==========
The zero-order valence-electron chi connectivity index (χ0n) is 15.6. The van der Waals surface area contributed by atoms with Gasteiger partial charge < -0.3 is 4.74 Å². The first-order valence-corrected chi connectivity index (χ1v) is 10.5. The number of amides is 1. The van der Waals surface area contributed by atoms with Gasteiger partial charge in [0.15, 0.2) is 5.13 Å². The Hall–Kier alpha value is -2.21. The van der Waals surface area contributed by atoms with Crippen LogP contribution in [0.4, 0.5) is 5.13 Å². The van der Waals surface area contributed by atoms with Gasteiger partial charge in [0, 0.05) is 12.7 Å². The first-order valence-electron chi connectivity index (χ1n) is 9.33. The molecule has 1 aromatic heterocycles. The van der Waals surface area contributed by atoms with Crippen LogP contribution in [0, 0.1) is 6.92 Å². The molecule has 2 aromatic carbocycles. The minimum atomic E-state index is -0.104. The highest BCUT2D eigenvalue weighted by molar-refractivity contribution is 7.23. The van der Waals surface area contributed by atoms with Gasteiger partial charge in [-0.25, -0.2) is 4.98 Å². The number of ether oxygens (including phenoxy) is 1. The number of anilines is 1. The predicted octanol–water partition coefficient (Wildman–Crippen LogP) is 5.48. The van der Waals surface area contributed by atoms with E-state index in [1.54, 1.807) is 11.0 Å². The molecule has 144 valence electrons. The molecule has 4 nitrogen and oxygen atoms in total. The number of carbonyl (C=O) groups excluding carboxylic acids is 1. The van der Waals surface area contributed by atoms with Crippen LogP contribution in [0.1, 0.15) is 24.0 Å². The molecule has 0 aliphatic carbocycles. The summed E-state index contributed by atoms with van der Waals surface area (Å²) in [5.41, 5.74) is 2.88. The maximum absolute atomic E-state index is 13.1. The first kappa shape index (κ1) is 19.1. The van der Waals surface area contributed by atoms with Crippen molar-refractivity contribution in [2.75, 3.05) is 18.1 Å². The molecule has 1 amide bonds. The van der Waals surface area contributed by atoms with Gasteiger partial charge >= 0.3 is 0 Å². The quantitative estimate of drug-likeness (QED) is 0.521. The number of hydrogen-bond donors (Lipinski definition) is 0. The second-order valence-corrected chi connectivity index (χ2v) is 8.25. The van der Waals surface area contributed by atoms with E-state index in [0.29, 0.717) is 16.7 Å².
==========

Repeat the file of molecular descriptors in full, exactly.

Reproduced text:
The zero-order valence-electron chi connectivity index (χ0n) is 15.6. The van der Waals surface area contributed by atoms with Gasteiger partial charge < -0.3 is 4.74 Å². The first-order valence-corrected chi connectivity index (χ1v) is 10.5. The number of amides is 1. The van der Waals surface area contributed by atoms with Gasteiger partial charge in [0.15, 0.2) is 5.13 Å². The Hall–Kier alpha value is -2.21. The van der Waals surface area contributed by atoms with Crippen LogP contribution in [0.4, 0.5) is 5.13 Å². The van der Waals surface area contributed by atoms with Gasteiger partial charge in [0, 0.05) is 12.7 Å². The first-order valence-electron chi connectivity index (χ1n) is 9.33. The molecule has 1 aromatic heterocycles. The van der Waals surface area contributed by atoms with Crippen LogP contribution in [0, 0.1) is 6.92 Å². The molecule has 2 aromatic carbocycles. The minimum atomic E-state index is -0.104. The highest BCUT2D eigenvalue weighted by molar-refractivity contribution is 7.23. The van der Waals surface area contributed by atoms with Gasteiger partial charge in [-0.25, -0.2) is 4.98 Å². The number of ether oxygens (including phenoxy) is 1. The number of anilines is 1. The predicted octanol–water partition coefficient (Wildman–Crippen LogP) is 5.48. The van der Waals surface area contributed by atoms with E-state index in [1.54, 1.807) is 11.0 Å². The molecule has 144 valence electrons. The molecule has 4 nitrogen and oxygen atoms in total. The number of carbonyl (C=O) groups excluding carboxylic acids is 1. The van der Waals surface area contributed by atoms with Crippen LogP contribution in [0.1, 0.15) is 24.0 Å². The molecule has 0 aliphatic carbocycles. The summed E-state index contributed by atoms with van der Waals surface area (Å²) in [5.41, 5.74) is 2.88. The maximum absolute atomic E-state index is 13.1. The first kappa shape index (κ1) is 19.1. The van der Waals surface area contributed by atoms with Crippen molar-refractivity contribution in [2.75, 3.05) is 18.1 Å². The molecule has 1 amide bonds. The van der Waals surface area contributed by atoms with Gasteiger partial charge >= 0.3 is 0 Å². The quantitative estimate of drug-likeness (QED) is 0.521. The number of hydrogen-bond donors (Lipinski definition) is 0. The second-order valence-corrected chi connectivity index (χ2v) is 8.25. The van der Waals surface area contributed by atoms with E-state index in [0.29, 0.717) is 16.7 Å².